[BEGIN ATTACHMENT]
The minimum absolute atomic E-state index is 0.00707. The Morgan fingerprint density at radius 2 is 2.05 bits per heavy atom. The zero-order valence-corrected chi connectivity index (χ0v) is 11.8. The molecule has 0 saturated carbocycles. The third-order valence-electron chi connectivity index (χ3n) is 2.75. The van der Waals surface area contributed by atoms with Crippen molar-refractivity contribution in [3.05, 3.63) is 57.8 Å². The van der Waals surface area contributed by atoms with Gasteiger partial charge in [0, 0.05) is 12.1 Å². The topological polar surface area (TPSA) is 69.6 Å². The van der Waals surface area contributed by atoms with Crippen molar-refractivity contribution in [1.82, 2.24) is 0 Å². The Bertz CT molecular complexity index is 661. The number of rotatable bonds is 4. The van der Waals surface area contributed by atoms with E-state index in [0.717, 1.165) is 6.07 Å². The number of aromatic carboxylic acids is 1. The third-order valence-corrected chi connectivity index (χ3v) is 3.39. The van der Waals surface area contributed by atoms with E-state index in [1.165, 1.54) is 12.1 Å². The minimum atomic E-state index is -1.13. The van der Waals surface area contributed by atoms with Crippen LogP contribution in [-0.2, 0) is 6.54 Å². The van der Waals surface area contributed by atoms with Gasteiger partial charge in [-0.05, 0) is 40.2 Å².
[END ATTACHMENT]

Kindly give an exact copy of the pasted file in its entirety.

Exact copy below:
The minimum absolute atomic E-state index is 0.00707. The Morgan fingerprint density at radius 2 is 2.05 bits per heavy atom. The zero-order valence-corrected chi connectivity index (χ0v) is 11.8. The molecule has 0 saturated carbocycles. The third-order valence-electron chi connectivity index (χ3n) is 2.75. The van der Waals surface area contributed by atoms with Crippen molar-refractivity contribution in [3.05, 3.63) is 57.8 Å². The van der Waals surface area contributed by atoms with Gasteiger partial charge in [0, 0.05) is 12.1 Å². The topological polar surface area (TPSA) is 69.6 Å². The van der Waals surface area contributed by atoms with Crippen molar-refractivity contribution in [1.82, 2.24) is 0 Å². The Bertz CT molecular complexity index is 661. The number of rotatable bonds is 4. The van der Waals surface area contributed by atoms with E-state index in [0.717, 1.165) is 6.07 Å². The number of aromatic carboxylic acids is 1. The third-order valence-corrected chi connectivity index (χ3v) is 3.39. The van der Waals surface area contributed by atoms with E-state index in [1.165, 1.54) is 12.1 Å². The minimum atomic E-state index is -1.13. The van der Waals surface area contributed by atoms with Crippen LogP contribution in [-0.2, 0) is 6.54 Å². The van der Waals surface area contributed by atoms with Gasteiger partial charge in [-0.05, 0) is 40.2 Å².